Women make up 10 percent of the Austin Police Department.
They have the same roles as their male counterparts, but that isn't always the perception.
In this week's Crime Watch, FOX 7's Noelle Newton shows how they hope to change your view of them with a new calendar. This isn't some pin up shoot. These are strong women who hope to inspire future generations of law enforcement officers.
Officer Erica Danielle gets a first look at a photo of her in a new calendar featuring women who wear the badge at the Austin Police Department.
"I love it. I dig it," said Danielle.
She is one of the many faces captured to illustrate strong females who account for 180 of the department's 18-hundred sworn personnel. The Austin Police Womens Association gave us a sneak peak of the images prior to the calendar's January 23rd release date.
Danielle is a district representative, a community liaison of sorts, who addresses concerns among the citizens in her service area. Her desire to become a police officer is unique.
"I have been in close relationships with people that have had issues with law enforcement. My mother, my brother. So, I decided to be a police officer so I can change maybe reform some of the things that are occurring that is systemic and get to where there is a trust and unity between the community and police officers," said Danielle.
Women hold many different roles at APD. The calendar highlights those.
"I'd have to say my favorite picture is the one with Detective Angel Polansky and Tonya Jefferson as detectives because that's near and dear to my heart," said Austin Police Womens Association President Melanie Rodriguez.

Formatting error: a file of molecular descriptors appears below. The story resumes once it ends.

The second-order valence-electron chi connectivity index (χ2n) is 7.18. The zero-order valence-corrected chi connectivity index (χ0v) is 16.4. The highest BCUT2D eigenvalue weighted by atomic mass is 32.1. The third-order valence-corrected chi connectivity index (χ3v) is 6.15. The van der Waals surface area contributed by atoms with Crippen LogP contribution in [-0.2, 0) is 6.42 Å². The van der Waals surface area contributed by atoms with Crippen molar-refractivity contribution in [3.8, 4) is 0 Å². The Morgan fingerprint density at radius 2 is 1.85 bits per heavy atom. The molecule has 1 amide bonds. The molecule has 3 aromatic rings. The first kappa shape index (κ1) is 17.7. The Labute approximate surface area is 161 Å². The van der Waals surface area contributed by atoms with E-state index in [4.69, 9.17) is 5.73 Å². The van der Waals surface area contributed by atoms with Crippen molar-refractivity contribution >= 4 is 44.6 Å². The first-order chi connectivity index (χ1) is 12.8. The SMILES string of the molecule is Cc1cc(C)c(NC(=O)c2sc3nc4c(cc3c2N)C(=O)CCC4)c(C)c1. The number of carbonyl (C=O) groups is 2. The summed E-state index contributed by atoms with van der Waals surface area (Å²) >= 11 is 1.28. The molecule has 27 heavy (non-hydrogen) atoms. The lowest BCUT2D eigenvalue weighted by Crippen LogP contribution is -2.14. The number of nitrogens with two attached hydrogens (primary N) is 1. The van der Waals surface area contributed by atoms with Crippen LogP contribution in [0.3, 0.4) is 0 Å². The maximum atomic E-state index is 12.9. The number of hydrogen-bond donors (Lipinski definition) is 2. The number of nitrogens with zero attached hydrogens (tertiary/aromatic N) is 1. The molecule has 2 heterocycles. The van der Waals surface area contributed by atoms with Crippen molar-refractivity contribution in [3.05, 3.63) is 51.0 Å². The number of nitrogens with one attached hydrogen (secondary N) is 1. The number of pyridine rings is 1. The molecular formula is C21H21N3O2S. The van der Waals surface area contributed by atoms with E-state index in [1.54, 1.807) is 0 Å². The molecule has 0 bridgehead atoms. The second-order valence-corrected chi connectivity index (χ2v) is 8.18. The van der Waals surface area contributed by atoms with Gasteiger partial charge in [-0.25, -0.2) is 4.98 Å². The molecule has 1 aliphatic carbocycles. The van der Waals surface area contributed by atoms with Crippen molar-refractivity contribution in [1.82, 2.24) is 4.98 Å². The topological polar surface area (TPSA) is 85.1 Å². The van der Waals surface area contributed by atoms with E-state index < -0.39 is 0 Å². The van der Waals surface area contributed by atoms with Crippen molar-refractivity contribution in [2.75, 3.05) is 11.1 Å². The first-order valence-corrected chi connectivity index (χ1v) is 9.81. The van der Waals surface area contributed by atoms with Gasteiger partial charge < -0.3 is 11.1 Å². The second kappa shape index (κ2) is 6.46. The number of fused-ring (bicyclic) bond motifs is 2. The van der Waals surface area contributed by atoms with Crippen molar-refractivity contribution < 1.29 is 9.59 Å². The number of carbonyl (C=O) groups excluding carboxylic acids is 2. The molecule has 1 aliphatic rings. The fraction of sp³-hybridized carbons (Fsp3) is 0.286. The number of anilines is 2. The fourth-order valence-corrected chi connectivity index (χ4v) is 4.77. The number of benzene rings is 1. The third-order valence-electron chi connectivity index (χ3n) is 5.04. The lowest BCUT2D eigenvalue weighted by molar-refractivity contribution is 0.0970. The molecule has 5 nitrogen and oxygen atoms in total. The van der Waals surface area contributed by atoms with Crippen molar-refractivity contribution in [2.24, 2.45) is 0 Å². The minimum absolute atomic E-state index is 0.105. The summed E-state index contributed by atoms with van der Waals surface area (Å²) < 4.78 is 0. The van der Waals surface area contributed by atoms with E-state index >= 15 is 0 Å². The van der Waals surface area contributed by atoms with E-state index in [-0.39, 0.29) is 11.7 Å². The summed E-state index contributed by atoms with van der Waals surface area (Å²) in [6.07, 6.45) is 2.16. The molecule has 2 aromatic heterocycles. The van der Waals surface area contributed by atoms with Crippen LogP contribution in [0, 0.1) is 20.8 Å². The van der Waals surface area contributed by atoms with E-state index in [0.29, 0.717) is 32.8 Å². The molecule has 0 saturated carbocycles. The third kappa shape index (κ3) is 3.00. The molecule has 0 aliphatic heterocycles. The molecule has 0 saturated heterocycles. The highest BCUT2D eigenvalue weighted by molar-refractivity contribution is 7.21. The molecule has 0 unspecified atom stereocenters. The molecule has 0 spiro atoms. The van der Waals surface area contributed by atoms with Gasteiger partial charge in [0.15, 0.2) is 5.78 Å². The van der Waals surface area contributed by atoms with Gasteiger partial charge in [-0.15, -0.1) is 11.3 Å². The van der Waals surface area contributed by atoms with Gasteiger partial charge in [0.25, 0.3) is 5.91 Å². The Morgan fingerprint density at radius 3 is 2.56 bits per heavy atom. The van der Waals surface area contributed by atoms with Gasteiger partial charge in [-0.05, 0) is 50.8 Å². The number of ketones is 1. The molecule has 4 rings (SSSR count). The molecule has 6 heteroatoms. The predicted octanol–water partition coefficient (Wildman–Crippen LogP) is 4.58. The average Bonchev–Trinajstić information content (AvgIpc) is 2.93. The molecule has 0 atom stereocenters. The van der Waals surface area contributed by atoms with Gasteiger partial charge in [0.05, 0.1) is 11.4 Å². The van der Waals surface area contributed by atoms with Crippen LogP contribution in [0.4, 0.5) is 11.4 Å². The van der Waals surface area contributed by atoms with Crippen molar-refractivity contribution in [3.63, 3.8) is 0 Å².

Austin Womens Police Association President Melanie Rodriguez holds one of the toughest positions as a child abuse detective.
"We get to put really bad people away for harming children and so it's extremely rewarding. You know that child is going to be safe when they go to sleep at night," said Rodriguez.
Photographer and Officer Scott Stanfield brought her vision to life.
"There's a real double-standard out there that the male officers handle the bulk of the calls and the women are there for the softer side, or for the de-escalation, the communication which is really untrue. The calls don't discriminate whether it's a male or female police officer. They face exactly the same tasks we do. They do it as well as we do," said Stanfield.
Calendars will be sold for $18 dollars. Profits will go to Cops for Charities. It's a non-profit comprised of police. Their mission is to support local charitable agencies and provide support to officers and their families in times of need.
"We're hoping that these calendars make it into the Ann Richards School, into Bertha Sadler Means Academy. We want them to be in there so these young women can see positive role models in police officers. We want to encourage more female participation in this line of work," said Rodriguez.
Danielle is happy with her choice.
"I love it. It is something I am thankful I took that plunge and decided to do it," said Danielle.